Office space making a comeback in Vancouver’s core
In a sign of downtown development roaring back to life, B.C.’s wealthiest businessman announced Tuesday plans for a half-billion-dollar development at the city entrance on Burrard.
And this 150-metre tower includes plans for office space – another market that is returning.
The proposal by Jim Pattison Developments, along with Gastown developer Jon Stovell, for an elegantly designed set of three towers is just one of a raft of downtown office and residential proposals that have moved forward at Vancouver City Hall in recent months.
Some are a response to the strong demand for office space. Others, such as Pattison’s Burrard Gateway project, are also a response to the city’s current efforts to pack even more density onto the downtown peninsula by allowing developers to go higher than the current limits on certain key sites.
All are signs of faith in Vancouver’s core.
“We’re confident that there will continue to be a high level of demand and in-migration to the downtown core,” said Bill Harbottle, Pattison’s auto-group president, whose company submitted the rezoning bid to City Hall this week.
Mr. Stovell, president of Reliance Properties, said the team went forward with an application this week because the city is also conducting public-information sessions on whether to allow taller buildings that will go up to the city’s established view corridors.
Those corridors, defined in 1989, protect views of the Coast Mountains in the north from several vantage points in the city.
“We want people to see this isn’t just something abstract. There’s a real application, a real building,” Mr. Stovell said.
Any site that gets approved for a taller building will have to prove that it is providing the city with exceptional architectural design and that it is pioneering new efforts at eco-friendly building.
The models of the buildings announced Tuesday were designed by renowned Vancouver architect Jim Hancock, whose trademark curves in his buildings define the Carina and Callisto towers in Coal Harbour as well as towers in Dubai. The tallest tower, at 48 storeys, curves outward at the top.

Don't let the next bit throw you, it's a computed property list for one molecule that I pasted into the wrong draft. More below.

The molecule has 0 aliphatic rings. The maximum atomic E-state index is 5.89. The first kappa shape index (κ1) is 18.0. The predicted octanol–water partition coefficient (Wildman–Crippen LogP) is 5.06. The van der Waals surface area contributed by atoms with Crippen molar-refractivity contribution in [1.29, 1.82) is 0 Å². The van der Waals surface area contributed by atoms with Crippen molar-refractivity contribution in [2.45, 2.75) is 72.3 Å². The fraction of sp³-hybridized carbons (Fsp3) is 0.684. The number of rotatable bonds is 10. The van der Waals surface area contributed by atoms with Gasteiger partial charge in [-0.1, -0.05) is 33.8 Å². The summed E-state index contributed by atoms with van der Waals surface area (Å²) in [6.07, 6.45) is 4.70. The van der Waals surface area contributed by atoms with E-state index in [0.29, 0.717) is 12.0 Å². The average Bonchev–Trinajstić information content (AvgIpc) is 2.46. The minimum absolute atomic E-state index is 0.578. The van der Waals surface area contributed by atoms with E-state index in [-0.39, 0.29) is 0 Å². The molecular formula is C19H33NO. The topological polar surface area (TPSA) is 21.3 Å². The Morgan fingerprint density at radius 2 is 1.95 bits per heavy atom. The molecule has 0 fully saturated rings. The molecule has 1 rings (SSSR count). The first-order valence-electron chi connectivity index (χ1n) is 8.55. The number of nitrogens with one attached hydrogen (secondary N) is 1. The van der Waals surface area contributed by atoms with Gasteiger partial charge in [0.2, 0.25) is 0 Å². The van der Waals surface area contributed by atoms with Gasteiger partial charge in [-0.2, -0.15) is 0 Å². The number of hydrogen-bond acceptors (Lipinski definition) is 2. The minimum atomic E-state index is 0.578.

The project combines office space with residential rentals, condos, retail space, and a three-storey glass box to maintain a home for the Toyota dealership on the site.
Mr. Harbottle said that Pattison had considered including a hotel, but the company decided it wasn’t the right time. Instead, the development has incorporated 200,000 square feet of office space because of the current high demand.
The Pattison/Reliance project is just one of several ambitious projects on the go for the downtown.
Besides the usual residential towers planned for the West End and Downtown South, commercial realtors are also noticing that there’s a sudden surge of activity in building office space – something Vancouver hasn’t seen for several years.
Bob Levine, a principal at commercial brokerage firm Avison Young, says there’s a race to see who will build the first new office tower downtown since the Bentall V was finished three years ago.
“Right now, downtown, there’s no place for tenants who need over 30,000 square feet to go,” Mr. Levine said. “There are several downtown tenants out looking.”
Oxford Properties has an application in to redevelop the University Club site on West Hastings as an office building. Aquilini Investment Group has revived plans to build an office tower near its stadium. Bentall is looking to build yet another tower to add to its cluster in the central business district, this one on Thurlow.
And Austeville Properties is pitching a 19-storey, near 500,000-square-foot tower for a site near the Vancouver Public Library on Georgia.
“It’s quite a change,” Mr. Levine said. “The city’s finally trying to encourage office space.”
Source: The Globe and Mail